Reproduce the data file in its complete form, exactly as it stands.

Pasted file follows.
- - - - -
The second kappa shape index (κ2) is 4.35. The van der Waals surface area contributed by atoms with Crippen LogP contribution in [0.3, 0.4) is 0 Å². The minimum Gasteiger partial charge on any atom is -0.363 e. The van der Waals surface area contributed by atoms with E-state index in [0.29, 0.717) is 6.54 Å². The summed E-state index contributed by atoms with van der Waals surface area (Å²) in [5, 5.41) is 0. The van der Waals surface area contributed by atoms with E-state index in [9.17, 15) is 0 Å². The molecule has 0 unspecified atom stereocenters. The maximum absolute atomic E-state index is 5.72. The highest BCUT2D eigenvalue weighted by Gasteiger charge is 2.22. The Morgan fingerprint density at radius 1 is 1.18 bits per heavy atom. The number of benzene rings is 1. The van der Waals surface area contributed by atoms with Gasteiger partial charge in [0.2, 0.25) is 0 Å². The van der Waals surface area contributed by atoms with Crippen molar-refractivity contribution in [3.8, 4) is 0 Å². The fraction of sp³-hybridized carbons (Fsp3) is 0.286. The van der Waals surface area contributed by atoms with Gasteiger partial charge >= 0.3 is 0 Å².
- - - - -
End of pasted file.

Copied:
The second kappa shape index (κ2) is 4.35. The van der Waals surface area contributed by atoms with Crippen LogP contribution in [0.3, 0.4) is 0 Å². The minimum Gasteiger partial charge on any atom is -0.363 e. The van der Waals surface area contributed by atoms with E-state index in [0.29, 0.717) is 6.54 Å². The summed E-state index contributed by atoms with van der Waals surface area (Å²) in [5, 5.41) is 0. The van der Waals surface area contributed by atoms with E-state index in [9.17, 15) is 0 Å². The molecule has 0 unspecified atom stereocenters. The maximum absolute atomic E-state index is 5.72. The highest BCUT2D eigenvalue weighted by Gasteiger charge is 2.22. The Morgan fingerprint density at radius 1 is 1.18 bits per heavy atom. The number of benzene rings is 1. The van der Waals surface area contributed by atoms with Gasteiger partial charge in [0.2, 0.25) is 0 Å². The van der Waals surface area contributed by atoms with Crippen molar-refractivity contribution in [3.8, 4) is 0 Å². The fraction of sp³-hybridized carbons (Fsp3) is 0.286. The van der Waals surface area contributed by atoms with Gasteiger partial charge >= 0.3 is 0 Å².